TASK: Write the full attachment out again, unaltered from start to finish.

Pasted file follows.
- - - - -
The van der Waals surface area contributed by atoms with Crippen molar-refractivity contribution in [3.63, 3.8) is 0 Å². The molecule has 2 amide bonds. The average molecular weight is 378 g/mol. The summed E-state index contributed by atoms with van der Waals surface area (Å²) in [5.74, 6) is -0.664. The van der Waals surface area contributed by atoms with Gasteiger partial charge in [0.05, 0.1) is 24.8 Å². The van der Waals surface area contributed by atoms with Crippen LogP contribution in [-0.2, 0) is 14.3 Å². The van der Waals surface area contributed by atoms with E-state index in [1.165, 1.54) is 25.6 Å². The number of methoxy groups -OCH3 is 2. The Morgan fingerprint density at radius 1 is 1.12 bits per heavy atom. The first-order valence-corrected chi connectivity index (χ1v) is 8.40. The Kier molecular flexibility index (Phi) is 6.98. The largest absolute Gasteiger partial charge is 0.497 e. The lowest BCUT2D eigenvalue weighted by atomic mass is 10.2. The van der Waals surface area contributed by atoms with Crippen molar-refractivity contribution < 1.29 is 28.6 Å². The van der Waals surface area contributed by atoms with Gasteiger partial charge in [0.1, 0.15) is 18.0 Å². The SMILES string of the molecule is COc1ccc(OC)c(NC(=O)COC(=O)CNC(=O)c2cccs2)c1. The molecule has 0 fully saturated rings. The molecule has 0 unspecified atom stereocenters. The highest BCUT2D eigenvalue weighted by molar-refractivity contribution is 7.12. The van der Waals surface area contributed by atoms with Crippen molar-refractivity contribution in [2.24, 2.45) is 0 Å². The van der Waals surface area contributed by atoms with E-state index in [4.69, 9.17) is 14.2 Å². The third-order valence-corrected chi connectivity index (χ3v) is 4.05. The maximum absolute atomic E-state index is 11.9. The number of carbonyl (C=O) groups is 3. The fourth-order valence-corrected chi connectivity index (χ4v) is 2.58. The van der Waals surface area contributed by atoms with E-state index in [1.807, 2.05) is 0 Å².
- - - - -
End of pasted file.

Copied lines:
The van der Waals surface area contributed by atoms with Crippen molar-refractivity contribution in [3.63, 3.8) is 0 Å². The molecule has 2 amide bonds. The average molecular weight is 378 g/mol. The summed E-state index contributed by atoms with van der Waals surface area (Å²) in [5.74, 6) is -0.664. The van der Waals surface area contributed by atoms with Gasteiger partial charge in [0.05, 0.1) is 24.8 Å². The van der Waals surface area contributed by atoms with Crippen LogP contribution in [-0.2, 0) is 14.3 Å². The van der Waals surface area contributed by atoms with E-state index in [1.165, 1.54) is 25.6 Å². The number of methoxy groups -OCH3 is 2. The Morgan fingerprint density at radius 1 is 1.12 bits per heavy atom. The first-order valence-corrected chi connectivity index (χ1v) is 8.40. The Kier molecular flexibility index (Phi) is 6.98. The largest absolute Gasteiger partial charge is 0.497 e. The lowest BCUT2D eigenvalue weighted by atomic mass is 10.2. The van der Waals surface area contributed by atoms with Crippen molar-refractivity contribution < 1.29 is 28.6 Å². The van der Waals surface area contributed by atoms with Gasteiger partial charge in [0.1, 0.15) is 18.0 Å². The SMILES string of the molecule is COc1ccc(OC)c(NC(=O)COC(=O)CNC(=O)c2cccs2)c1. The molecule has 0 fully saturated rings. The molecule has 0 unspecified atom stereocenters. The highest BCUT2D eigenvalue weighted by molar-refractivity contribution is 7.12. The van der Waals surface area contributed by atoms with Crippen molar-refractivity contribution in [2.24, 2.45) is 0 Å². The van der Waals surface area contributed by atoms with E-state index in [4.69, 9.17) is 14.2 Å². The third-order valence-corrected chi connectivity index (χ3v) is 4.05. The maximum absolute atomic E-state index is 11.9. The number of carbonyl (C=O) groups is 3. The fourth-order valence-corrected chi connectivity index (χ4v) is 2.58. The van der Waals surface area contributed by atoms with E-state index in [1.807, 2.05) is 0 Å².